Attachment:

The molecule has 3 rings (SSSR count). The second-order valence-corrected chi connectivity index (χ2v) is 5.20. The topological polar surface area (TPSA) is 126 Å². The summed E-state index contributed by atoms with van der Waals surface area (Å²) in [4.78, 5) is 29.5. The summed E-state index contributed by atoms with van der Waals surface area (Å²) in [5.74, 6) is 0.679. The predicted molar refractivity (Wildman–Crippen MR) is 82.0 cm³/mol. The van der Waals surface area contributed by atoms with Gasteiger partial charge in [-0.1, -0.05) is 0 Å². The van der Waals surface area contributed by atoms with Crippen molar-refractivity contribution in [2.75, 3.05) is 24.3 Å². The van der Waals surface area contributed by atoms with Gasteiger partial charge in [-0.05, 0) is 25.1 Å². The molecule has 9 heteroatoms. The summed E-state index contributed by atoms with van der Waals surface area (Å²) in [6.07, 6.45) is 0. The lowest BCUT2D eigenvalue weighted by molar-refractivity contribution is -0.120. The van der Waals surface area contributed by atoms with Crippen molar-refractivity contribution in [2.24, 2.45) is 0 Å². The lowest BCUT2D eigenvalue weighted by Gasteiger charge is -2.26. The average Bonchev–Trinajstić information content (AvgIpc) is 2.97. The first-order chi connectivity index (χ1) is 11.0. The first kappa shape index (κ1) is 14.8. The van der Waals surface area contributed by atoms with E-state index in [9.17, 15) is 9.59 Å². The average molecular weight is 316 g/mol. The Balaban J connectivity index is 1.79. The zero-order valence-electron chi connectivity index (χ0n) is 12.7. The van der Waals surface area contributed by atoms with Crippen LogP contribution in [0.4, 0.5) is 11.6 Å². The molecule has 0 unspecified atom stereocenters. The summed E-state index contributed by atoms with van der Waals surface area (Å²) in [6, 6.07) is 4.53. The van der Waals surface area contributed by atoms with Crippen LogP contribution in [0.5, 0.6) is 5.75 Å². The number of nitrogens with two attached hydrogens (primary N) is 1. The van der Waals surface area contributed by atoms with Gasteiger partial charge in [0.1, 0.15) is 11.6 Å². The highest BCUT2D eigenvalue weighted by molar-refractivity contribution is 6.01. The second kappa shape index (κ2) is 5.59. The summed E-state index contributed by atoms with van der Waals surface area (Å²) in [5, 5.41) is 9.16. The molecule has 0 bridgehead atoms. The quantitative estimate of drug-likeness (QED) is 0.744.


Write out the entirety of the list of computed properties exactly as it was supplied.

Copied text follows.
The molecule has 3 rings (SSSR count). The second-order valence-corrected chi connectivity index (χ2v) is 5.20. The topological polar surface area (TPSA) is 126 Å². The summed E-state index contributed by atoms with van der Waals surface area (Å²) in [4.78, 5) is 29.5. The summed E-state index contributed by atoms with van der Waals surface area (Å²) in [5.74, 6) is 0.679. The predicted molar refractivity (Wildman–Crippen MR) is 82.0 cm³/mol. The van der Waals surface area contributed by atoms with Gasteiger partial charge in [-0.1, -0.05) is 0 Å². The van der Waals surface area contributed by atoms with Crippen molar-refractivity contribution in [2.75, 3.05) is 24.3 Å². The van der Waals surface area contributed by atoms with Gasteiger partial charge in [-0.05, 0) is 25.1 Å². The molecule has 9 heteroatoms. The summed E-state index contributed by atoms with van der Waals surface area (Å²) in [6.07, 6.45) is 0. The lowest BCUT2D eigenvalue weighted by molar-refractivity contribution is -0.120. The van der Waals surface area contributed by atoms with Crippen molar-refractivity contribution in [2.24, 2.45) is 0 Å². The lowest BCUT2D eigenvalue weighted by Gasteiger charge is -2.26. The average Bonchev–Trinajstić information content (AvgIpc) is 2.97. The first-order chi connectivity index (χ1) is 11.0. The first kappa shape index (κ1) is 14.8. The van der Waals surface area contributed by atoms with E-state index in [9.17, 15) is 9.59 Å². The average molecular weight is 316 g/mol. The Balaban J connectivity index is 1.79. The zero-order valence-electron chi connectivity index (χ0n) is 12.7. The van der Waals surface area contributed by atoms with Crippen LogP contribution in [0.4, 0.5) is 11.6 Å². The molecule has 0 unspecified atom stereocenters. The summed E-state index contributed by atoms with van der Waals surface area (Å²) in [6, 6.07) is 4.53. The van der Waals surface area contributed by atoms with Crippen LogP contribution in [0.5, 0.6) is 5.75 Å². The number of nitrogens with two attached hydrogens (primary N) is 1. The van der Waals surface area contributed by atoms with Gasteiger partial charge in [0.1, 0.15) is 11.6 Å². The highest BCUT2D eigenvalue weighted by molar-refractivity contribution is 6.01. The second kappa shape index (κ2) is 5.59. The summed E-state index contributed by atoms with van der Waals surface area (Å²) in [5, 5.41) is 9.16. The molecule has 0 bridgehead atoms. The quantitative estimate of drug-likeness (QED) is 0.744.